Dec 16, 2018

Advocates Hopeful for Reform of Marijuana Laws in Texas

Reporting Texas

Marijuana activists wave flags at the Veterans Day Parade on Sunday, Nov. 11, 2018 on Congress Avenue in Austin. Michael Minasi/Reporting Texas.

During a gubernatorial debate in September, Texas Gov. Greg Abbott shocked some observers when he broke with Republican orthodoxy regarding marijuana legalization. Texans caught with small amounts of marijuana perhaps shouldn’t be sent to jail, Abbott said.

“I would be open to talking to the Legislature about reducing the penalty for possession of 2 ounces or less from the Class B misdemeanor to a Class C misdemeanor,” Abbott said.

Advocates say Abbott’s comments, coupled with changes in the Republican Party platform regarding marijuana and Democratic success in the midterm elections, give them optimism for the possible reform of marijuana laws during the 86th session of Texas Legislature, which opens on Jan. 8.

During the state GOP convention in June, Republicans reversed years of opposition to decriminalizing marijuana.

“The Republican Party of Texas itself has included provisions within their platform that call on not only medical marijuana in Texas but also decriminalization and instituting a civil penalty rather than criminal penalties for low-level marijuana possession,” said Heather Fazio, a coordinator with the Coalition of Texans for Responsible Marijuana Policy.

Fazio said the updated state GOP position regarding marijuana is a reflection of evolving laws around the country.

Texas is one of just 17 states that don’t have a comprehensive medical marijuana law on the books, according to the National Conference of State Legislatures. The state took a small step toward loosening restrictions on marijuana in 2015 with the passage of the Texas Compassionate Use Act. The measure legalized the use of low-THC cannabis oil for Texans who experience epileptic seizures. THC is the psychoactive compound that gives marijuana users a high. Some advocates applauded the law, while others said it was too restrictive.

Fewer than 600 of the estimated 150,000 people eligible for the treatment have signed up to receive low-THC cannabis oil, and only 45 doctors in Texas have signed up to prescribe the oil, according to a report from the San Antonio Express-News.

In an effort to loosen restrictions on medical marijuana in Texas, Sen. José Menéndez, D-San Antonio, filed Senate Bill 90 the Monday after the 2018 midterm elections. The measure would expand access to medical marijuana for Texans with several medical conditions, including cancer, post-traumatic stress disorder, AIDS and Parkinson’s disease.

In a press release Menéndez called the measure “a comprehensive and compassionate medical cannabis bill” that, if passed, would  allow “doctors, not politicians” to decide what is best for those Texans suffering from pain, epileptic seizures and a variety of other conditions.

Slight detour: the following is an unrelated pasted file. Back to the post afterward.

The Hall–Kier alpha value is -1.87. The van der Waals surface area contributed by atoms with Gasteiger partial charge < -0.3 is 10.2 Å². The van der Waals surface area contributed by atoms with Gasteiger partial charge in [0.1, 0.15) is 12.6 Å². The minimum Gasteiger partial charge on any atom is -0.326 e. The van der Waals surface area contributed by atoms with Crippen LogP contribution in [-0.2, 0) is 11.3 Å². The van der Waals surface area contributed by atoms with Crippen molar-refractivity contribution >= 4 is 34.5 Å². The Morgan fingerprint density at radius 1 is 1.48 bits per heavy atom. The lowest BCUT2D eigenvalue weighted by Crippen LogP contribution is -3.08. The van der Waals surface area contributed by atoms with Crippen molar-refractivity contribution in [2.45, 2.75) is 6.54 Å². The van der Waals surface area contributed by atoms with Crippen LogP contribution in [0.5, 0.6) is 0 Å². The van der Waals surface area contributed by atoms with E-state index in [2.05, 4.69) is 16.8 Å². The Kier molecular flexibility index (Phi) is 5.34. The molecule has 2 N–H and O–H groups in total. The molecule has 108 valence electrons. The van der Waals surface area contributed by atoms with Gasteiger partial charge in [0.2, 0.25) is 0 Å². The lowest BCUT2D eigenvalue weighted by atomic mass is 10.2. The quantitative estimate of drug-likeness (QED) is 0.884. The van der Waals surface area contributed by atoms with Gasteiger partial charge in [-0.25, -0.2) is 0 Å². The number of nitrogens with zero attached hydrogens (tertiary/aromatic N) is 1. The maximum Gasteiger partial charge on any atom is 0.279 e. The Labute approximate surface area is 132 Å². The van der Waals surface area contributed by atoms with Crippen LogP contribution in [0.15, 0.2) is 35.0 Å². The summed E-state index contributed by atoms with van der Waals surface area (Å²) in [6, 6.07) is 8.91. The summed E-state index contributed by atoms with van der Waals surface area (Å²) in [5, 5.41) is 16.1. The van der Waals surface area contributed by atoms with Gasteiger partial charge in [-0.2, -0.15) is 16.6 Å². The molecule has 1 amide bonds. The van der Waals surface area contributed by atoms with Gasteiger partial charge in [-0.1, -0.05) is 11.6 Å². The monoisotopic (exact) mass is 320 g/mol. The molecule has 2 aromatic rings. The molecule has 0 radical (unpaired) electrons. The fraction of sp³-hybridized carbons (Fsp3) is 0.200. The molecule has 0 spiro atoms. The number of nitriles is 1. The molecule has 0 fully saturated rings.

In addition to pushing for more permissive medical marijuana laws, advocates support decriminalizing recreational use of the drug, which potentially could  reduce the prison population in the state and save taxpayer money.

In Texas, possession of less than two ounces of marijuana is classified as a class B misdemeanor and can result in up to 180 days in jail and a fine up to $2,000. Possession of two to four ounces is a class A misdemeanor that could lead to up to one year in jail and a fine of up to $4,000

In November, Rep. Joe Moody, D-El Paso, introduced House Bill 63, which would make possession of less than one ounce of marijuana a civil offense, meaning no jail time and criminal conviction.

“Joe Moody’s bill is kind of word for word repeated on the Republican Party platform now,” Hunter White, communications director for Republicans Against Marijuana Prohibition, said. “I think its chances of passing are a lot better than they have been in the past.” The fact that Democrats flipped a dozen Republican seats in the state House is also positive for the prospects of reform of the state’s marijuana laws, White said.

“Unfortunately, it is kind of a truth that the Republican Party has been the largest road block to any of these measures,” White said. “So more House seats flipping to Democrats is positive in a sense because you know nine times out of 10 they are going to support it.”

Another reason Texas may move closer to decriminalizing marijuana, White said, is a shift in public opinion about the drug. Between 2000 and 2018, the number of Americans in favor of legalizing marijuana went from 31 percent to 66 percent, according to Gallup. Seventy-five percent of Democrats and 53 percent of Republicans approve of legalizing marijuana, according to the same poll.

But not all Texans are in favor of legalizing marijuana.

Houston resident Aubree Adams is a member of Mom’s Strong, an anti-marijuana group.  Using the drug is like “playing Russian roulette with people’s brains,” Adams said. “Our addiction rate is increasing, our mental illness is increasing and especially our suicide rate is increasing, and I know marijuana is one of the driving factors of that.”

White disagrees with Adams. “Legislators are understanding this issue more than ever,” White said.  “Patients and caregivers have more confidence than ever in speaking up and sharing their experience, and I think that sets the stage for meaningful policy change at the Legislature,” White added.